Death of Brittanica (Part 1 of 3 Part Series)

Growing up in a lower middle class neighborhood in Busan, Korea, I still remember how a family that owned a complete set of Encyclopedia Britannica (often displayed as a centerpiece in the living room in pristine condition) was considered “well-off.”  The venerable publishing house the past week announced that it will no longer print its much revered reference material and that it has completed the company’s transformation from print to digital, signaling the beginning of a new era, if you will. 

The truth is the print edition of Britannica had been in decline for over a couple of decades.  When Microsoft approached Britannica to license its content in order to digitize them in the mid-80’s, its executives politely declined fearing cannibalization of its print business.  That led to MS developing its own version of one-time wildly popular online encyclopedia, Encarta – presumably discontinued in 2009 due to…   yes, another game-changing entrant called Wikipedia.  The ultimate humiliation for Britannica executives came when this time they approached MS in the mid-90’s to rekindle the conversation seeing how popular Encarta had become.  This time, Microsoft executives politely declined, citing consumer research data that showed partnering with Britannica would reduce Encarta’s brand equity.  Ouch…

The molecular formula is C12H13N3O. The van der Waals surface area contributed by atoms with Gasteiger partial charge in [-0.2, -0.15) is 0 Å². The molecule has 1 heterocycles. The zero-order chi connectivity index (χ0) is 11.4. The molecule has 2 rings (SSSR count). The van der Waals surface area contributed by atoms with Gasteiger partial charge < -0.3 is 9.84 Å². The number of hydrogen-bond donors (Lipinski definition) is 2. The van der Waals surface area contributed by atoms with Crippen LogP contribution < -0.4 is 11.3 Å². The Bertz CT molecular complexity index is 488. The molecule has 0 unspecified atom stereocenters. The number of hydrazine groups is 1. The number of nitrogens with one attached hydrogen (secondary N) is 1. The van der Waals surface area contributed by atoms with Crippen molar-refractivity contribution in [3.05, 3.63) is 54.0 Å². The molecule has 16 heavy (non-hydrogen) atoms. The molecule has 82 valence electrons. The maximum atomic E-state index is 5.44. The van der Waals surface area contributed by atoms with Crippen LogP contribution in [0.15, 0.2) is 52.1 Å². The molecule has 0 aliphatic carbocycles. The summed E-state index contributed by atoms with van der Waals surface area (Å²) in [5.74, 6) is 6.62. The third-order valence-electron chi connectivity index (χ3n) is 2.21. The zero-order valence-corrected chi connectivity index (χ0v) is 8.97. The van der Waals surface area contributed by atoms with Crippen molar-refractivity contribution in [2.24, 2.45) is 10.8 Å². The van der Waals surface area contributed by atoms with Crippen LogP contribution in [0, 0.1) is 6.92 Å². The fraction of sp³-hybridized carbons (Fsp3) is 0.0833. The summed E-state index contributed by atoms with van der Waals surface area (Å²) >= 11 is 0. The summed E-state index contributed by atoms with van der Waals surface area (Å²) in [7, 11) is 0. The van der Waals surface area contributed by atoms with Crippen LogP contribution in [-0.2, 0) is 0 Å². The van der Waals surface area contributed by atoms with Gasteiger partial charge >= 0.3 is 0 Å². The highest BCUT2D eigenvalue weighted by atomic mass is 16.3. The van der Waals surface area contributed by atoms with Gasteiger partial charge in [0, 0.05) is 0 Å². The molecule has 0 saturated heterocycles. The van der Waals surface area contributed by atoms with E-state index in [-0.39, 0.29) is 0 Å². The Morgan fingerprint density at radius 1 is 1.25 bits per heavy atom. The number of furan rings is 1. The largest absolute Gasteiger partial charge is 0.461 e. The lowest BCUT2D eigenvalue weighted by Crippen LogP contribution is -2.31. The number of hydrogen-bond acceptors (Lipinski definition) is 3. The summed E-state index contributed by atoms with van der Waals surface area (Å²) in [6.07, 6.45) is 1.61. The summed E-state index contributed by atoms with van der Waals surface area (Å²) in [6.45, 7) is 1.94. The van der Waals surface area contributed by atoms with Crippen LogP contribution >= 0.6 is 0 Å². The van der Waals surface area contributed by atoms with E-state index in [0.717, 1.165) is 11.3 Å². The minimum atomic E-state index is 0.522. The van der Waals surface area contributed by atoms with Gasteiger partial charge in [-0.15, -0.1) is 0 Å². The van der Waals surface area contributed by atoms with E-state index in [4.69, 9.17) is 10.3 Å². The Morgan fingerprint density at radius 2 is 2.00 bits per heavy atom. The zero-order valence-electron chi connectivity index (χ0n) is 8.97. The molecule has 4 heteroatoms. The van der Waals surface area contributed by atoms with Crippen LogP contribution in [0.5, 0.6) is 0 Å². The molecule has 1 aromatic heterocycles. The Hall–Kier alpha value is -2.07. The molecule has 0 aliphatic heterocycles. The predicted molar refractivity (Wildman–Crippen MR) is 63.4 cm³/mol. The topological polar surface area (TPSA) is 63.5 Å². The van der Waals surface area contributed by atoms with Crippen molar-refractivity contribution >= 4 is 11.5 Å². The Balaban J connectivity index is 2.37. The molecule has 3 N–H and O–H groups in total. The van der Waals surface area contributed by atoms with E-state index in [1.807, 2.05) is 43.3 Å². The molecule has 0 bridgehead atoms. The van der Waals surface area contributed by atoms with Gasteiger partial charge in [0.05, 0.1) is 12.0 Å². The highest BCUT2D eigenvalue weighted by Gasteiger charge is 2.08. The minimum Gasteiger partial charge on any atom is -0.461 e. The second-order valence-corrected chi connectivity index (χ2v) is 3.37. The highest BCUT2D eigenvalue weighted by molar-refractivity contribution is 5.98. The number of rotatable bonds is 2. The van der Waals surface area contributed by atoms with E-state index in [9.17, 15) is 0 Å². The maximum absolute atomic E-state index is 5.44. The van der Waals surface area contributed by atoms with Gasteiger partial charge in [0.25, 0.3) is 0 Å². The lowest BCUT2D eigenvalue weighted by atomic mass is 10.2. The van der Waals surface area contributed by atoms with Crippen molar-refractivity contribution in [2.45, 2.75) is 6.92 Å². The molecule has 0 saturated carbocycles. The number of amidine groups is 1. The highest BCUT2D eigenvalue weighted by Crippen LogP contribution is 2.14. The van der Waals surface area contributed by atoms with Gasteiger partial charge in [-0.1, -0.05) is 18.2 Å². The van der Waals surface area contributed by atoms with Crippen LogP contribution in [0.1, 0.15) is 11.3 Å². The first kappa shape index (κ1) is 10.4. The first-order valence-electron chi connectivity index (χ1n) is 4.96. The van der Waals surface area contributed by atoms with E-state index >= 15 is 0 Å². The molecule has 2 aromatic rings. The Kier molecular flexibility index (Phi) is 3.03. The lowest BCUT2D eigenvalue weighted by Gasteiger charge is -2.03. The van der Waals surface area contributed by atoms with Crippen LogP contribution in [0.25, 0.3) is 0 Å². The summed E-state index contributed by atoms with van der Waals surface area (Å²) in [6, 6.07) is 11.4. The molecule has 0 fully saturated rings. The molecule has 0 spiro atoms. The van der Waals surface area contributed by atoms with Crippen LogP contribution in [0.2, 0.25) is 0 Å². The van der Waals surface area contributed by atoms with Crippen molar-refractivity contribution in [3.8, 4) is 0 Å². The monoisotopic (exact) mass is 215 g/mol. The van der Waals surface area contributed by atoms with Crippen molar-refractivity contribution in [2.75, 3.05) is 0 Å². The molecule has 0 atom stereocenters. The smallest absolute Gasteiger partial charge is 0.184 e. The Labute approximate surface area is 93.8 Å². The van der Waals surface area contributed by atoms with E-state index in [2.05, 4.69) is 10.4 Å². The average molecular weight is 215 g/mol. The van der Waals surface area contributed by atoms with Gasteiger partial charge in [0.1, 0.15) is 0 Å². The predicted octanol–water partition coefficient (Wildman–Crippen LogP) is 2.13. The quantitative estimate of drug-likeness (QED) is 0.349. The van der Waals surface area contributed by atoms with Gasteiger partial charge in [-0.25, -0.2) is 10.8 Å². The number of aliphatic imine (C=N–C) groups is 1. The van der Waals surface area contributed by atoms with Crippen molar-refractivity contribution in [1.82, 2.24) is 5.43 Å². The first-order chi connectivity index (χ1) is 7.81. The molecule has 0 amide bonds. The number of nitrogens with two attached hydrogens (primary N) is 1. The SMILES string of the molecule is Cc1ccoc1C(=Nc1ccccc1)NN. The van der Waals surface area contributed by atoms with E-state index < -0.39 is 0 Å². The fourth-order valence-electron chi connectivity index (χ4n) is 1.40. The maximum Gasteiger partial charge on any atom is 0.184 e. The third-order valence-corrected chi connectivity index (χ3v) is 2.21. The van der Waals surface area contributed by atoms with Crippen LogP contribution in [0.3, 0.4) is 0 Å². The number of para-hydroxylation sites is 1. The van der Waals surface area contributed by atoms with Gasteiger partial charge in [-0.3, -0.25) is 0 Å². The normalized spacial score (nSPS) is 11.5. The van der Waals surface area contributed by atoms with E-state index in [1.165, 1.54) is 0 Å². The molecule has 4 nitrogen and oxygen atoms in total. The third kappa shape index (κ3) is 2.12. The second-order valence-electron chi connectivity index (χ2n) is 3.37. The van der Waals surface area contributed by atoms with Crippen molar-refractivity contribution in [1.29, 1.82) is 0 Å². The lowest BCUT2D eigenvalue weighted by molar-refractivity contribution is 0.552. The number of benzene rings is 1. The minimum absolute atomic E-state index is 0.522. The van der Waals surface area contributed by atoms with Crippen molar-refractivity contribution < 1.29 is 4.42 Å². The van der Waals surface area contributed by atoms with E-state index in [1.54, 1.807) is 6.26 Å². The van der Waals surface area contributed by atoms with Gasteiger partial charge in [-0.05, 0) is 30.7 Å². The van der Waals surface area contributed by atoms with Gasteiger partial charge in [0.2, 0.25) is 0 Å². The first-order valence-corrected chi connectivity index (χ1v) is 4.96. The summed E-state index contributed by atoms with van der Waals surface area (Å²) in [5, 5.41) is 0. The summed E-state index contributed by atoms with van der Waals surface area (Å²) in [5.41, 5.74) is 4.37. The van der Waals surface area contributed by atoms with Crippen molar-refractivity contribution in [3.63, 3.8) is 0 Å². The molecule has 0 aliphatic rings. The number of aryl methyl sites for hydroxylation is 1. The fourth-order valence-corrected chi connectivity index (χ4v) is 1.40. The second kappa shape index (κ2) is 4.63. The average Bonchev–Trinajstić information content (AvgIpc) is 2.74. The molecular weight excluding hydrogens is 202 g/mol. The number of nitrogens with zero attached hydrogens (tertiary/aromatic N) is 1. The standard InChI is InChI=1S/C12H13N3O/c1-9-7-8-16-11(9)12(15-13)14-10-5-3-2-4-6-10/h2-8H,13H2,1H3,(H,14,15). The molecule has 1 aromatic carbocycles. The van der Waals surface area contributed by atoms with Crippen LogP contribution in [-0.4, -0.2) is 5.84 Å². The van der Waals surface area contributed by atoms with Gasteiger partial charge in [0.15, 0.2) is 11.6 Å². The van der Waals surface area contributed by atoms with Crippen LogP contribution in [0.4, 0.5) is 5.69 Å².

What is the lesson here?  We must continue to innovate, evolve and stay close to technology and social trends in order to stay relevant.  I can still see the door-to-door encyclopedia salesman knocking on our door.

Next Up : Death of Door-to-Door Vacuum Salesman and the Avon Lady.     


About Richard Lee
Experienced finance and operations professional. Currently partner in five companies, adjunct professor of economics at Columbia College and executive contributor to a small business blog (; following corporate finance, M&A and management consulting tenures with Orbitz and Diamond Technology Partners; and six years of service with the United States Army.

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